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Wings, Pens go back-to-back to open the Cup finals

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DETROIT (AP) - The Stanley Cup playoffs can be a grind.

Teams go after each other for 60 minutes and come back and do it again every other night.

But the NHL decided to do things differently for this year's Cup finals, having the Red Wings and Penguins go back-to-back to kick off the series.

Detroit beat Pittsburgh 3-1 on Saturday night at Joe Louis Arena, and they're back at it on Sunday night.

It marks the first time finals games are being played on consecutive days since 1955.

The been-there, done-that Wings were taking a practical approach to prepare for the unusual scheduling.

"You've got to make sure you get a lot of food in you ... and get a good night's sleep. ... I think you have to keep the shifts a little bit shorter (on Sunday)," said Detroit captain Nicklas Lidstrom, who logged a game-high 24 minutes, 7 seconds of game time on Saturday night. "Keep your legs going again, but keep your shifts shorter and try to get the four lines rolling as well so everybody gets into it again. It's a quick turnaround so you have to be ready again."

For the Penguins, they're more than happy to get back on the ice quickly with the chance to tie the series.

"We don't have to think long about (the loss)," Pittsburgh forward Max Talbot said.

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SID VICIOUS?: Sidney Crosby has improved many areas of his game beyond mere scoring prowess. Just one game into the Stanley Cup finals, the Pittsburgh Penguins captain is showing an edge, too.

Locked in an ongoing matchup with fellow top forward Henrik Zetterberg, the play has quickly turned physical. Midway through the first period of Pittsburgh's 3-1 loss in Game 1, Crosby leveled Zetterberg in open ice.

"The battle going last night between Zetterberg and Crosby was a great battle, I thought," Red Wings coach Mike Babcock said Sunday morning. "I thought he went head-hunting right off the hop. (Zetterberg's) ability to respond was good. That's a game within the game. If you're a hockey purist and you like superstars who bring it, that's a nice matchup."

Crosby chuckled when Babcock's remarks were relayed to him. The NHL's third-leading scorer in the regular season averaged fewer than a penalty a game.

"I'm not going to get involved in his games," he said of Babcock. "He can say whatever he wants. I don't think I've been known as a head-hunter throughout my career. He's the first one ever to say that, so it's pretty interesting stuff."

At the end of Game 1, agitating Red Wings forward Kirk Maltby annoyed Crosby to the point that Sid the Kid acted out and slashed him with his stick.

"He was doing what he always does. He was giving lip service and things like that," Crosby said. "I two-handed him on top of the foot there as we were skating by. He felt like it was necessary to keep talking after the game, and I thought I'd whack him.

"It wasn't anything out of the ordinary that's never happened before. That was it."

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NOT LIKE THEY DREW IT UP: The Penguins' inability to win faceoffs since the first round of the playoffs has carried into the finals, with Detroit winning 71 percent of the draws in Game 1. That's an unusually one-sided percentage that allowed the Red Wings to repeatedly control the tempo and keep the puck in the Penguins' zone.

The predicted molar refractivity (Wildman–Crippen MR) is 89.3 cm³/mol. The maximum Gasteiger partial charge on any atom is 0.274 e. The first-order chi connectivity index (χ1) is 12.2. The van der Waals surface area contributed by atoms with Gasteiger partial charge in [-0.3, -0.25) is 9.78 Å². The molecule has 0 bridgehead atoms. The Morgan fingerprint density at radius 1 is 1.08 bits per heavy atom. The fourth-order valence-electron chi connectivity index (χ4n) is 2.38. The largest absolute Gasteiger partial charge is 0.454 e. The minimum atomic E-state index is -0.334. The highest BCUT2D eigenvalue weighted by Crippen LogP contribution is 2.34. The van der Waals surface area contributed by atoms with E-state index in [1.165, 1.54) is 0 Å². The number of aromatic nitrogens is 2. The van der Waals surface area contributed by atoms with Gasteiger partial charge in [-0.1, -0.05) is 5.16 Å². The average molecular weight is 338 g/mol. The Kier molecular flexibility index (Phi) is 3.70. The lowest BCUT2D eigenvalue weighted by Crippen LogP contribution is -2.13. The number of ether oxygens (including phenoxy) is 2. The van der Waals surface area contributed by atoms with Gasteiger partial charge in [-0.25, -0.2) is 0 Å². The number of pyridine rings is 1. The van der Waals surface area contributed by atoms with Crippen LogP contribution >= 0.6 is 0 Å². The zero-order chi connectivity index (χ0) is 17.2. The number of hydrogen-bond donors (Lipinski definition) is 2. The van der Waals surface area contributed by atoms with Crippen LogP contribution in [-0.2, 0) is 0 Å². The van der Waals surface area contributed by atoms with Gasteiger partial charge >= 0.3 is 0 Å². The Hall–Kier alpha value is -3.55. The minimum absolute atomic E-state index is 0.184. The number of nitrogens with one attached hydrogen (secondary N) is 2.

The Penguins won 55.7 percent of their faceoffs during the opening round against Philadelphia, winning 44 more draws than the Flyers. They've since dropped to 49 percent, losing 22 more than they've won.

Sidney Crosby has gone from winning 63.5 percent of his faceoffs in the first round to 52.9 percent, and Evgeni Malkin (45 percent) and Max Talbot (43.8) are well below 50 percent.

"Sometimes in a game when you're getting beat in one aspect of the game, you can get a little frustrated and not focus on what you need to do. We have a game plan," coach Dan Bylsma said. "We've studied what those players will do in the faceoff circle. We went over those reminders again."

No one needs to remind Detroit of the importance of winning faceoffs against Pittsburgh, according to center Darren Helm. Only Washington has been better than Detroit on faceoffs in the playoffs.

"We're determined to destroy teams on faceoffs," he said. "We focus on faceoffs every game."

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BIG, BIG JERSEY: The thousands of Red Wings fans in and around Joe Louis Arena this weekend aren't the only ones donning the team's famous red-and-white, winged-wheel jersey.

The 26-foot-tall bronze "Spirit of Detroit" statue that sits outside the Coleman A. Young Municipal Building - a few blocks from the Joe - has been fitted for its very own Wings sweater.

Outfitting the statue with an oversized jersey has become a tradition in Detroit. It has worn Tigers, Pistons and Shock jerseys in recent years as those teams made playoff runs.

The Red Wings paid a $6,500 fee to the Detroit-Wayne Joint Building Authority to assist in the maintenance of the statue, and all costs for the jersey and its installation also were paid by the team.

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AP Hockey Writer Ira Podell and AP Sports Writer Alan Robinson contributed to this report.

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